Mazatlan, one of the most important
ports and second largest costal city (after Acapulco) on the
Pacific coast. Located in the southern region of the state of
Sinaloa, 212 km (131 mi) southeast of state capital Culiacan,
Mazatlan has the largest port facility between Los Angeles and
the Panama Canal and is know as the Shrimp capital of the world.
The climate is warm with an average year-round temperature of 25
degrees C (77 degrees F). Known as the Pearl of the Pacific
because of its beautiful beaches and its abundant marine life,
it has become an important site for international fishing
tournaments such as the Bisbee's Billfish Classic.
This destination combines traditional architecture in its Historic
Center, known as Old Mazatlan, with modern hotels and
restaurants in the Zona Dorada, a 10 km (6 mi) strip with
beautiful beaches such as Playa Norte, Playa Gaviotas and Playa
Venados. These areas are ideal for surfing, diving and sailfish
or marlin fishing. In Old Mazatlan, you can visit la Catedral de
la Immaculada Concepcion (The Cathedral of Immaculate
Conception) and walk down beautiful streets lined with
Mazatlan is one of the few resorts in Mexico that offers
ultramodern deluxe resorts alongside budget beachfront hotels.
Its long, wide sandy beaches with rolling surf (quite similar to
the beaches of Southern California) are lined with fun, open-air
bistros, bars and strolling vendors hawking their wares.
Here you'll also find natural treasures such as el Cerro del
Creston, where you can do ecotourism outings and go rock
climbing. At Creston's peak you'll find a lighthouse, which is
the world's second tallest (only the one at the Rock of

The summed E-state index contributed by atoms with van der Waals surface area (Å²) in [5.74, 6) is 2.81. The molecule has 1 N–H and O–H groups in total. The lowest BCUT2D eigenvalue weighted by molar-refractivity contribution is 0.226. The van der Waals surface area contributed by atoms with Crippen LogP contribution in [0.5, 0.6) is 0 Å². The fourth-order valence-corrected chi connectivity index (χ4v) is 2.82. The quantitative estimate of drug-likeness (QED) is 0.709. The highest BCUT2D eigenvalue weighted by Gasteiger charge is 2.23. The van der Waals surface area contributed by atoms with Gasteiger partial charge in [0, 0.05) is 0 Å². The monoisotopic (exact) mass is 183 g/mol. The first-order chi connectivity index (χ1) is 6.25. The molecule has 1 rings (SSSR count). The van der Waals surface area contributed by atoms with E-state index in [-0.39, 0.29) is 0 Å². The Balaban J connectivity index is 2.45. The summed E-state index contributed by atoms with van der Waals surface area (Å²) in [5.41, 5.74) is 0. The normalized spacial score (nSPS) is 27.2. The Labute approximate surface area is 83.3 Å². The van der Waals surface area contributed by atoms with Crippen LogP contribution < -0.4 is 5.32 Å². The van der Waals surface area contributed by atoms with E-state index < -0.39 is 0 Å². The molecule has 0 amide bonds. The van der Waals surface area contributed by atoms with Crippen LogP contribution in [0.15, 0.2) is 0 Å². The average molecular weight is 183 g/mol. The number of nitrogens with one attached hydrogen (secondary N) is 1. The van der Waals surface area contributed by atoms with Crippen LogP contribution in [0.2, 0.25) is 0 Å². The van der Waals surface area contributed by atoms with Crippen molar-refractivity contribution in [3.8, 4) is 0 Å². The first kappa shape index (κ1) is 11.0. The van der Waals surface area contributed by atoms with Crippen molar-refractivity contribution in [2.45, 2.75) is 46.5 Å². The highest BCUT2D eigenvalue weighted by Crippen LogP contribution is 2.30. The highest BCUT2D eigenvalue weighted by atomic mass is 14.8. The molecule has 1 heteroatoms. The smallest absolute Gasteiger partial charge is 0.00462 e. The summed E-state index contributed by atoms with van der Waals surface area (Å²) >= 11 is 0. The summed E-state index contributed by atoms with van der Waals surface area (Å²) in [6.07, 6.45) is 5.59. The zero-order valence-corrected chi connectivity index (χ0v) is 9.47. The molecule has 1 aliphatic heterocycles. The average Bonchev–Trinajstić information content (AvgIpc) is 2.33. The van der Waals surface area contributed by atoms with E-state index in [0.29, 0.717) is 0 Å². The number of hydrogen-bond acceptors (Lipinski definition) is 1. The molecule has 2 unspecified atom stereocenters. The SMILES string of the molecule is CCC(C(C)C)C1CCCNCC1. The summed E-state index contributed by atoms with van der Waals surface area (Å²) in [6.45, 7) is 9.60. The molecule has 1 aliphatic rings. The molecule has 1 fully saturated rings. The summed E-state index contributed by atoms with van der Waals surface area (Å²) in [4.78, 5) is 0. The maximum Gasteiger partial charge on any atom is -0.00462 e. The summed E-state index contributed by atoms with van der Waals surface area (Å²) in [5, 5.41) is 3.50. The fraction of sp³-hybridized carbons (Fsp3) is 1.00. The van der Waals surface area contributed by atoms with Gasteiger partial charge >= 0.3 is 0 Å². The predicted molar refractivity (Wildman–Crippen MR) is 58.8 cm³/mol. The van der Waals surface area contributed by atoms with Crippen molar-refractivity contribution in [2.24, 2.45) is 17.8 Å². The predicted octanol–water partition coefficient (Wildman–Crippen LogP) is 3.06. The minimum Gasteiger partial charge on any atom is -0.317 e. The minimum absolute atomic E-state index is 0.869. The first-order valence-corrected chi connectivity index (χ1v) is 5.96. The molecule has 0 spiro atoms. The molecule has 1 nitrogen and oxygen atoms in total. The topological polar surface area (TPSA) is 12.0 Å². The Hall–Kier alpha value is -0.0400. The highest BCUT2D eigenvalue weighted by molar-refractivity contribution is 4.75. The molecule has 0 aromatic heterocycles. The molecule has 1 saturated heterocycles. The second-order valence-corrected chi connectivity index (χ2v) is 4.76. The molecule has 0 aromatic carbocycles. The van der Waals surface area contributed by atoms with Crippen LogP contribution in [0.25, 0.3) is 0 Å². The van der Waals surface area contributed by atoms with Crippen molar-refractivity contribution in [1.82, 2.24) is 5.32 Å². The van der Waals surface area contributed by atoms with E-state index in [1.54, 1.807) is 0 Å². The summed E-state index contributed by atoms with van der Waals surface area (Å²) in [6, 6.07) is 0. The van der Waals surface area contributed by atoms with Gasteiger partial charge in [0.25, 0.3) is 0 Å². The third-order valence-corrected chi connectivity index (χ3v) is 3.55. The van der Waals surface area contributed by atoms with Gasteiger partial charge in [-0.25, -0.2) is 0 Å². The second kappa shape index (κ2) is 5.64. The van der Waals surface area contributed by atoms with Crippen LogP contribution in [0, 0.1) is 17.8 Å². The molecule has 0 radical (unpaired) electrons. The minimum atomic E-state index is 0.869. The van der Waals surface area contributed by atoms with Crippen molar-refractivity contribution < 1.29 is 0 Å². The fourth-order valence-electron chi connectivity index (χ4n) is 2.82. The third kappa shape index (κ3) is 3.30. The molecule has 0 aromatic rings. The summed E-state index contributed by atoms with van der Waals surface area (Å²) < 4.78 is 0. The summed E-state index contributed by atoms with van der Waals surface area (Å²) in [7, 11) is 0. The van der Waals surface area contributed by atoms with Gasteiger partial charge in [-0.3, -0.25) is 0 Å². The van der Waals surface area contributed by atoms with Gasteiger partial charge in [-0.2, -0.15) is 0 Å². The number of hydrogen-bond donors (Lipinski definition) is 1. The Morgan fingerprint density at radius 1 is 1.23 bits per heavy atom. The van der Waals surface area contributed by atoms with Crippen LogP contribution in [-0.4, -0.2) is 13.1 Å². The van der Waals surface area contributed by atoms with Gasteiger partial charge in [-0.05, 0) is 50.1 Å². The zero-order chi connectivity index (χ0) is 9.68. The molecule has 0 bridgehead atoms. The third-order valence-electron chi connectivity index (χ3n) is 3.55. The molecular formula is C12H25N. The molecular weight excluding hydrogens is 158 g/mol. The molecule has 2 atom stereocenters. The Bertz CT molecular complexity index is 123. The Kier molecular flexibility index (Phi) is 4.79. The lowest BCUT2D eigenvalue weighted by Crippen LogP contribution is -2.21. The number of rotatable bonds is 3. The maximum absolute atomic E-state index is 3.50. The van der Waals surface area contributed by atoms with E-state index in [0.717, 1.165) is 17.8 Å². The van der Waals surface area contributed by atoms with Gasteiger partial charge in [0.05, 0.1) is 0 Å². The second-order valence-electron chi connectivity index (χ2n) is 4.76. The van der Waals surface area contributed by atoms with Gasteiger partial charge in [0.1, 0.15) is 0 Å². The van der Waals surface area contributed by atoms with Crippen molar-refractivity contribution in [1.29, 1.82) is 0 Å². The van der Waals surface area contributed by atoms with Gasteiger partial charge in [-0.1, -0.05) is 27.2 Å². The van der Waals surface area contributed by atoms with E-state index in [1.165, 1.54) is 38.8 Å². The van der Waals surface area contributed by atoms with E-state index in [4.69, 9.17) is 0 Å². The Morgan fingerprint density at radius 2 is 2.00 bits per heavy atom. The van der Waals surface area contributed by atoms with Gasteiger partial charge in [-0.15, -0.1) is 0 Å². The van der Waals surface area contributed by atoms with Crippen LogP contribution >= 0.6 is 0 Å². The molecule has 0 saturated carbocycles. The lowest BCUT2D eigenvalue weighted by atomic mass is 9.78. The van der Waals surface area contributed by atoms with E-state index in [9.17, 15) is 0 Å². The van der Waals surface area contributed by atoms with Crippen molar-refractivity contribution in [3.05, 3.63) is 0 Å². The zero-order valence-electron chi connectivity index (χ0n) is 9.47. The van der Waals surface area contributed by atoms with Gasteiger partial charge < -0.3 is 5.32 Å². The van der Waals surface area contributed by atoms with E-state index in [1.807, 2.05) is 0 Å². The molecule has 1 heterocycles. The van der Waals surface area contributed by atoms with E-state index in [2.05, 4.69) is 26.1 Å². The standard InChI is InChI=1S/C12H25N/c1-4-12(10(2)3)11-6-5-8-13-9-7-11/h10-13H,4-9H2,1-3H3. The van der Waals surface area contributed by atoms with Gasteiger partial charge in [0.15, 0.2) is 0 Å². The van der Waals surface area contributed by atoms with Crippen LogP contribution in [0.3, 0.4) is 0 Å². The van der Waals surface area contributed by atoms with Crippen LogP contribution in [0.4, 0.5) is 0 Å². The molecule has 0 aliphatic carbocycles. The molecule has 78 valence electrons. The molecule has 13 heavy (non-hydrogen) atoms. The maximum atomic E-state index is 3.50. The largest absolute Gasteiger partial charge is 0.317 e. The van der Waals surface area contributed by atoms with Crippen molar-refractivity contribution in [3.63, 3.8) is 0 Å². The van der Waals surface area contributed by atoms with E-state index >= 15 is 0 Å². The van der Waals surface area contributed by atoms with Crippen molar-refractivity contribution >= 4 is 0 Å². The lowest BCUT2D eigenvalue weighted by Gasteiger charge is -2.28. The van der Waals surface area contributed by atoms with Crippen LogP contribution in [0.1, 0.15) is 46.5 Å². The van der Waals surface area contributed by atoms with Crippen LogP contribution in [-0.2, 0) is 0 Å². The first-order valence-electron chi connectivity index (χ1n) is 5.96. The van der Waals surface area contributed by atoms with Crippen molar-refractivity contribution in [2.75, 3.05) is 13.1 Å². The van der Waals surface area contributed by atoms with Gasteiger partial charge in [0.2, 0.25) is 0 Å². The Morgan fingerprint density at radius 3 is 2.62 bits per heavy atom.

Gibraltar is taller). You'll also find fantastic golf courses
with ocean views. For boating enthusiasts, Mazatlan has two
marinas that offer docking and maintenance service for all kinds
of boats. Among the cultural and sports events that you can
enjoy in the port town are: The Jesus Arnoldo Millan
International Golf Tournament, the Grand International Tennis
Tournament, the Mazatlan
Festival, the Sinaloa Arts Festival and the world famous
Mazatlan Carnival, a weeklong celebration that takes place in
February. During this event, floats pass by the main avenues and
plazas. What's more, you can dance in the streets to the beat of
drums into the wee hours of the morning.
Dining (especially for seafood) and nightlife are excellent.
Shopping is also first rate, with several fine art galleries and
handicraft markets. Sightseeing combines a few colonial-era
sites with more contemporary attractions. For the sports
enthusiast, Mazatlan offers the usual assortment of water sports
along with some of the world's finest deep sea fishing.
American, Continental, United and US Airways have
non-stop and connecting service from Phoenix to
Mazatlan. There are shuttles and taxis outside the
airport. It will cost about $25 to get to the hotel
WHEN TO GO
Mazatlan enjoys temperate, tropical weather year' round,
with temperatures ranging from the mid 60s to mid.
Easter is the most crowded time because Mexican schools
are out, and lots of families come to the coast. The
best time to go is November through April, to avoid the
rainy season and summer heat.
Pulmonias, open-air vehicles, are everywhere. Prices
start at about $3 for a five-minute hop down the Zona
Dorada. For a trip downtown, take the bus. It's 80 cents
one way, compared with $10 for a pulmonia. Taxis also
are widely available, and bicycles can be rented.
The hotels have lifeguards, and they put up red flags
when the water is unsafe. PLEASE BE WARNED: The waters
off Mazatlan can have dangerous undertow.